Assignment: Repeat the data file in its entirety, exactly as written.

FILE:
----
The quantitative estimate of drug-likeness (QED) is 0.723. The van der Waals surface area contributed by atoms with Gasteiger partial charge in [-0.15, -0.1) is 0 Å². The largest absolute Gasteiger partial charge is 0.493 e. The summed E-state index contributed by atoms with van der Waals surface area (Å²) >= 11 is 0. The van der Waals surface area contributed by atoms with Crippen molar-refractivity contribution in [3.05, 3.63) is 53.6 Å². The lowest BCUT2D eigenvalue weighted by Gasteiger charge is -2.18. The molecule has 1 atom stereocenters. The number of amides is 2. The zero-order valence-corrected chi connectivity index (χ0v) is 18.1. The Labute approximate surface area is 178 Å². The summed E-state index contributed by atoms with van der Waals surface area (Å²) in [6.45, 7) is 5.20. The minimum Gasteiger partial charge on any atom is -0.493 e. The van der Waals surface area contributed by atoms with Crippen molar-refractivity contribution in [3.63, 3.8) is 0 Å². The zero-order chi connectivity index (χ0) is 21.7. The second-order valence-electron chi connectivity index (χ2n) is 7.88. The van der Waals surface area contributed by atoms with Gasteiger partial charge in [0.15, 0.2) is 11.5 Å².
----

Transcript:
The quantitative estimate of drug-likeness (QED) is 0.723. The van der Waals surface area contributed by atoms with Gasteiger partial charge in [-0.15, -0.1) is 0 Å². The largest absolute Gasteiger partial charge is 0.493 e. The summed E-state index contributed by atoms with van der Waals surface area (Å²) >= 11 is 0. The van der Waals surface area contributed by atoms with Crippen molar-refractivity contribution in [3.05, 3.63) is 53.6 Å². The lowest BCUT2D eigenvalue weighted by Gasteiger charge is -2.18. The molecule has 1 atom stereocenters. The number of amides is 2. The zero-order valence-corrected chi connectivity index (χ0v) is 18.1. The Labute approximate surface area is 178 Å². The summed E-state index contributed by atoms with van der Waals surface area (Å²) in [6.45, 7) is 5.20. The minimum Gasteiger partial charge on any atom is -0.493 e. The van der Waals surface area contributed by atoms with Crippen molar-refractivity contribution in [3.63, 3.8) is 0 Å². The zero-order chi connectivity index (χ0) is 21.7. The second-order valence-electron chi connectivity index (χ2n) is 7.88. The van der Waals surface area contributed by atoms with Gasteiger partial charge in [0.15, 0.2) is 11.5 Å².